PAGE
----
DEAR JOAN: Does a mama hummingbird disappear when her babies die?
I had a hummingbird nest, and I was fostering the baby at nights, putting him back out in the morning for mama to feed. I did this for seven days. It was beautiful to see.
I have two dogs outside and lots of feral cats in our community. This is why I was putting the baby indoors for his safety. He kept falling off the tree. One afternoon I saw him testing his wings again, and he flew right above my dog, who caught him in the air. You can imagine the results of that. Heart breaking.
So two weeks later, another hummingbird built a nest on the tree next to the first one. I refuse to believe it’s the same hummingbird. They don’t look the same, but I want to learn a better strategy to help the baby have a successful outcome. Any ideas?
DEAR ROCIO: While I respect and understand your desire to give baby hummingbirds the best chance at full, long lives, getting too involved with nature isn’t a good thing to do in the long run.
Let’s start with some of the misconceptions many of us have about baby birds — wrong ideas that can lead to unnecessary “rescues.”
When baby hummingbirds are about two weeks old, their mother stops sitting on the nest, which can lead some to believe she has abandoned them. She hasn’t. There just isn’t enough room in the nest for her, and she watches from nearby, ready to tend to her babies and ward off predators.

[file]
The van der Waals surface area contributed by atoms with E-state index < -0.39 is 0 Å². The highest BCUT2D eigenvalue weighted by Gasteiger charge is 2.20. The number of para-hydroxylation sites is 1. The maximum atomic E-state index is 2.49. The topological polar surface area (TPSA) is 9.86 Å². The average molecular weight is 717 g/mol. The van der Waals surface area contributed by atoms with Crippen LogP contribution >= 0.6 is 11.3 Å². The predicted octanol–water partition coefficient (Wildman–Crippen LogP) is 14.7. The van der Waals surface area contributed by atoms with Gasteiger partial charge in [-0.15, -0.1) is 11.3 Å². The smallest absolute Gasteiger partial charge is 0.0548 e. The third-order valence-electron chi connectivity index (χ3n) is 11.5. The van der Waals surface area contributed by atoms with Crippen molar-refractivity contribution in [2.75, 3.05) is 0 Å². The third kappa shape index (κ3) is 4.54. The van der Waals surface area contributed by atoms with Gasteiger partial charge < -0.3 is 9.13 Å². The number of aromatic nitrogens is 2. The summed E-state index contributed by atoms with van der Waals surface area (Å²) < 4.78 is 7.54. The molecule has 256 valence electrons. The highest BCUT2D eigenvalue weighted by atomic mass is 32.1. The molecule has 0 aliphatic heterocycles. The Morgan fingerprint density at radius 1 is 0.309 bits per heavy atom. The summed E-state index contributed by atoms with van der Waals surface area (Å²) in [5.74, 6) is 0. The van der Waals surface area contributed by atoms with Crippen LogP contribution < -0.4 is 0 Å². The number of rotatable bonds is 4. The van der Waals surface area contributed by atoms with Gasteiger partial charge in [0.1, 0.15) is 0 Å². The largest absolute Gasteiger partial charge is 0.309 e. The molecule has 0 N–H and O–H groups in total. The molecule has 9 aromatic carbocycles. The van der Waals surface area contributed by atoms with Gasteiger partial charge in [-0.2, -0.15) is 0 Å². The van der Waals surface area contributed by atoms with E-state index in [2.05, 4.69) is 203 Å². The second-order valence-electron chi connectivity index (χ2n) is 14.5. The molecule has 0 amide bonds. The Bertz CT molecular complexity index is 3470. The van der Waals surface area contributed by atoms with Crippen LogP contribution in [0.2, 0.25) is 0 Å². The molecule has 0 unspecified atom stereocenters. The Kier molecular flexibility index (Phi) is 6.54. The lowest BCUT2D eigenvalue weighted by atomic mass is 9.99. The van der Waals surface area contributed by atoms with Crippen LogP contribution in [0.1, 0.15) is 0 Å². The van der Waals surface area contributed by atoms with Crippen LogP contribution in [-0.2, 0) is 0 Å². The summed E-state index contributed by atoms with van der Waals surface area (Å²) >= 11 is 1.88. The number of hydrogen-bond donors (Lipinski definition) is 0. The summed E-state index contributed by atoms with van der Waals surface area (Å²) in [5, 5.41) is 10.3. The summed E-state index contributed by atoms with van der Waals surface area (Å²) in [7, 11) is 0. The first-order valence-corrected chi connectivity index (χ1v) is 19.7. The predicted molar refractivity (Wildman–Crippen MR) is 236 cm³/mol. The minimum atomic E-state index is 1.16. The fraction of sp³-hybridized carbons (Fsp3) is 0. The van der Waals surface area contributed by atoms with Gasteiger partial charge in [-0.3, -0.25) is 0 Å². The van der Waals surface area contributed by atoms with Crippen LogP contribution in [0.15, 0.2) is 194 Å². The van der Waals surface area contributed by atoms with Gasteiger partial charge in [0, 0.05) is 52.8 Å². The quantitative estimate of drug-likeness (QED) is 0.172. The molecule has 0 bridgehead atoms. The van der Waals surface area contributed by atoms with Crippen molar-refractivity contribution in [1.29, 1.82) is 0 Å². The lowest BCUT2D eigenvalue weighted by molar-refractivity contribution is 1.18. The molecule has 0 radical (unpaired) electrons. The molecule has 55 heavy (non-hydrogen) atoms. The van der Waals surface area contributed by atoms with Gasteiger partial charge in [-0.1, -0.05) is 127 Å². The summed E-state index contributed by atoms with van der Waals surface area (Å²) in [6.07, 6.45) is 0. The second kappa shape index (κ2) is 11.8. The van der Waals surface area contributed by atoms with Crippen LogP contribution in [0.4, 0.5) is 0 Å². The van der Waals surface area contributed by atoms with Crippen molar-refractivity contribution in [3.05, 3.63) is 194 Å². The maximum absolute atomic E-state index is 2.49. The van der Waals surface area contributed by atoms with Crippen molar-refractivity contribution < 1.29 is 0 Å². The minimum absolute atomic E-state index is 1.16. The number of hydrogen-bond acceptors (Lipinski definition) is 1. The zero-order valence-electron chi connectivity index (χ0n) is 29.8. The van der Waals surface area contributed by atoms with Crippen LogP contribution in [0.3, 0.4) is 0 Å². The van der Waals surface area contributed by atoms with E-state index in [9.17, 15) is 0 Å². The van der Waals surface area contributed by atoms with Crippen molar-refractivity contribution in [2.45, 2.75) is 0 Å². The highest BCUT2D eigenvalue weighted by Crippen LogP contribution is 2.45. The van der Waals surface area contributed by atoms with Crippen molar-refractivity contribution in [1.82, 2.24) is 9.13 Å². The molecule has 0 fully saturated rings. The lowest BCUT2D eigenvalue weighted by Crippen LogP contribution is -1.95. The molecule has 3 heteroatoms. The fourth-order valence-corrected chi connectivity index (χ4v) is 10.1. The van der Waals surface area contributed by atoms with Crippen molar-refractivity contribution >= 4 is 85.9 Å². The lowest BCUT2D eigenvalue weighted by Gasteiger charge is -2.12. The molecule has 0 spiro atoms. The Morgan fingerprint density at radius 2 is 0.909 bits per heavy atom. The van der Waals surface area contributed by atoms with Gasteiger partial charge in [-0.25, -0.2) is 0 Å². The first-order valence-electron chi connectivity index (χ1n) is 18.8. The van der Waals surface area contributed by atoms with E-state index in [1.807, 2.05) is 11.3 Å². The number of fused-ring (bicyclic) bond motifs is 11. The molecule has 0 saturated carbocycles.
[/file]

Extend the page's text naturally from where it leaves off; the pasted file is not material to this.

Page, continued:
She will fly in regularly to feed them, then retreat to the background. The feeding is often so fast that people miss it and think the babies are starving.
Another misconception is that a baby bird on the ground is in need of rescue. It might be, but it could just be learning how to fly. Like me when I was learning to ski, they tend to spend a lot of time on the ground.
They are at risk from predators, but their parents are keeping an eye on them and will do all they can to protect them. Some can even carry the babies back into the nest, if need be.
If you find a young feathered bird on the ground, just stay back and watch. You can help protect the bird by keeping other animals away, but otherwise, wait and see what happens. The exception is injured birds or babies that are naked and alone. They might need a hand back into the nest or a trip to a wildlife or bird rescue.
Please, don’t be bringing the babies inside, separating them from their mum. There is a chance the baby will imprint on you, losing some of its natural wariness of humans. That will make it more difficult for it to survive on its own. Most of us just aren’t equipped with the knowledge or ability to care for wild creatures, so it’s best left to their parents to teach them survival skills.
The hummingbird that has built a new nest could be the same one that built the original. It also could be a new bird. Obviously, your yard is welcoming to wildlife, despite the dogs and cats.
The best thing you can do for the hummingbirds is to love them from afar.
Contact Joan Morris at firstname.lastname@example.org.
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